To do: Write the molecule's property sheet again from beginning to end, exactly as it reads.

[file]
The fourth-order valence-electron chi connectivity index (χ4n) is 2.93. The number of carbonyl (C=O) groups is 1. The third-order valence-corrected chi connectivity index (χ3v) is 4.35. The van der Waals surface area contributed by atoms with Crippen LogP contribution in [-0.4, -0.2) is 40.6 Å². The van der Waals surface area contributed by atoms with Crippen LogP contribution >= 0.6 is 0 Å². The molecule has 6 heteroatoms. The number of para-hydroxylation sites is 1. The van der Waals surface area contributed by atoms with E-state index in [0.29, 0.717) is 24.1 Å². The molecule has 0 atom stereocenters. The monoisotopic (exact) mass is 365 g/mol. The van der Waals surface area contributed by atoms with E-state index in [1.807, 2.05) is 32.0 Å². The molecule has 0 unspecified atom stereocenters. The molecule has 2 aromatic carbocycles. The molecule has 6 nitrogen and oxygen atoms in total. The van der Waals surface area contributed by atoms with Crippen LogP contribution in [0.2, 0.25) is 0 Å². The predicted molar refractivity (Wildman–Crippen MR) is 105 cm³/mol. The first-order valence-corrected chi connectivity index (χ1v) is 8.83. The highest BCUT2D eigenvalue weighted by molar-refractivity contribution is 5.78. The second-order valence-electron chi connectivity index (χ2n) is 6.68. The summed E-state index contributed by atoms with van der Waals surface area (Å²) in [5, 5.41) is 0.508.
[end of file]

The fourth-order valence-electron chi connectivity index (χ4n) is 2.93. The number of carbonyl (C=O) groups is 1. The third-order valence-corrected chi connectivity index (χ3v) is 4.35. The van der Waals surface area contributed by atoms with Crippen LogP contribution in [-0.4, -0.2) is 40.6 Å². The van der Waals surface area contributed by atoms with Crippen LogP contribution >= 0.6 is 0 Å². The molecule has 6 heteroatoms. The number of para-hydroxylation sites is 1. The van der Waals surface area contributed by atoms with E-state index in [0.29, 0.717) is 24.1 Å². The molecule has 0 atom stereocenters. The monoisotopic (exact) mass is 365 g/mol. The van der Waals surface area contributed by atoms with E-state index in [1.807, 2.05) is 32.0 Å². The molecule has 0 unspecified atom stereocenters. The molecule has 2 aromatic carbocycles. The molecule has 6 nitrogen and oxygen atoms in total. The van der Waals surface area contributed by atoms with Crippen LogP contribution in [0.2, 0.25) is 0 Å². The predicted molar refractivity (Wildman–Crippen MR) is 105 cm³/mol. The first-order valence-corrected chi connectivity index (χ1v) is 8.83. The highest BCUT2D eigenvalue weighted by molar-refractivity contribution is 5.78. The second-order valence-electron chi connectivity index (χ2n) is 6.68. The summed E-state index contributed by atoms with van der Waals surface area (Å²) in [5, 5.41) is 0.508.